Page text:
The Population as one of the factors in sugar demand, also shows that with a population increase of one unit, will respond to the increase of sugar demand by 0.01unit. For Indonesia, which has the world's fourth-largest population, it should be noted that if there is an increasing population, it must worry about the increasing demand for sugar [23]. And if this cannot be anticipated with domestic production, then of course only imports are expected to cover the increasing demand for sugar. From the results of this study, the increase in the population of 1%, the Government had to estimate the increase in demand for sugar by 0.01 per cent. Although this figure seems small, if it is multiplied by an increasing number of people, the Government has a big responsibility in providing more sugar.

Unique conditions occur in the event of an increase in income level (ini), which in fact resulted in falling demand for sugar with a regression coefficient of -0.017. It means, when there is a decrease of one unit of income level, will respond with an increase in demand for sugar by 0.017 units. Conversely, if the level of income rises, the demand for sugar will fall. So, if there is an increase in income of one unit, will have a response to falling demand for sugar by 0.017 units. However, this condition has been expressed by Banse et al. there is a change in diet in emerging economies [24]. In 2015, Euro monitor International announced that Nigeria, Indonesia, Mexico, the Philliphines and Turkey are new emerging markets. Bloomberg also posted the top 2017 picks for Asia's emerging markets that Indonesia is one of the most popular picks for investors and strategists in 2017. However, there is a need to take a more in-depth study of why dietary changes are concerned in Indonesia, whether sugar is included.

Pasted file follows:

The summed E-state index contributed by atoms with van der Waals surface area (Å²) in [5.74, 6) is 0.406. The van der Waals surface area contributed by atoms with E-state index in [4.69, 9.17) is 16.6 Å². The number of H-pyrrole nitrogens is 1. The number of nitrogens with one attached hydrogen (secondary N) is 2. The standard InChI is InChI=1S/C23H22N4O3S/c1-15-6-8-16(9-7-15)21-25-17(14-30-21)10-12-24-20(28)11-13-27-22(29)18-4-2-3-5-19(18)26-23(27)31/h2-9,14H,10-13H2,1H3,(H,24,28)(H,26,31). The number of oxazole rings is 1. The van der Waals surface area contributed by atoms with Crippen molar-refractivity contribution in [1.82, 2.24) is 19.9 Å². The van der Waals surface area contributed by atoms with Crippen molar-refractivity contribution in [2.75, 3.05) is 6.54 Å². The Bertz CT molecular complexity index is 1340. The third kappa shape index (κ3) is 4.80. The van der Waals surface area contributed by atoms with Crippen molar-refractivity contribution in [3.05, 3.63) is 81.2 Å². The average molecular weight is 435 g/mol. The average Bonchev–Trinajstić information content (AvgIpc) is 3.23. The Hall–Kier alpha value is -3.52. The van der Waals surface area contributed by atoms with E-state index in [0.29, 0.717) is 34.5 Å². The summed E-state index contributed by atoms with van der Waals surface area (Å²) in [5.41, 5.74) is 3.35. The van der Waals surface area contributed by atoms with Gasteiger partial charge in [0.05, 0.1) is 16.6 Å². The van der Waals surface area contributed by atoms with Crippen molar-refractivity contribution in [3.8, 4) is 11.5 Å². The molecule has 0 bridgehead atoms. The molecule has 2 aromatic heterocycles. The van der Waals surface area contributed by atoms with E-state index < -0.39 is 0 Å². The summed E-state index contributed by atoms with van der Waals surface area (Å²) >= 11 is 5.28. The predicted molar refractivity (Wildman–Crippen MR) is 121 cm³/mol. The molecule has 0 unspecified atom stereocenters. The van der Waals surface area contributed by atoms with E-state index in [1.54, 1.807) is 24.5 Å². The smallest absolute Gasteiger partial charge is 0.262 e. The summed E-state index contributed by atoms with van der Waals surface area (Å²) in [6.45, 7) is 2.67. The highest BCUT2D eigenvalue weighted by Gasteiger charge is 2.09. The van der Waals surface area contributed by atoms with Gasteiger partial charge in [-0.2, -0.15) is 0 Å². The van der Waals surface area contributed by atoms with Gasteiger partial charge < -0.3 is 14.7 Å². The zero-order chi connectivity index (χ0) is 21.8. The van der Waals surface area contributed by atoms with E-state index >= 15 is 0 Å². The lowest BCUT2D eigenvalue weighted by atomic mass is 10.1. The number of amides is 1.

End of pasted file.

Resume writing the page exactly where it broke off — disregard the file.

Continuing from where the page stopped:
Past data is very instrumental in doing research so it is the case in Econometrics; last year record is having value, as a factor should have been linked with today's number. Similarly, with this result, the parameter of the previous year's demand is relatively straightforward with presently and can be interpreted that the current domestic demand of sugar depends on the amount of sugar demand in the previous year. With a relatively high level of significant (Pr <[t ]<0.0001, the sugar demand variable in the previous year was considered substantial by the change of one unit of sugar demand last year, will bring changes to the current increase in sugar demand by 0.662398 units. In other words, with the result of this research, the Government can understand that the current demand for sugar is very dependent on the demand for sugar in the previous year. If the previous year sugar demand increased, it can be assumed that the current demand of sugar also tends to rise, with the increase rate of 0.663 units per unit change sugar demand of the previous year.

The Function of Sugar Import and its Response:

Where Mg=Import of Indonesian sugar (‘000 ton)

Dg=Demand of Indonesian sugar (‘000 ton)

Qg=Production of Indonesian sugar (‘000 ton)

t=Time (year)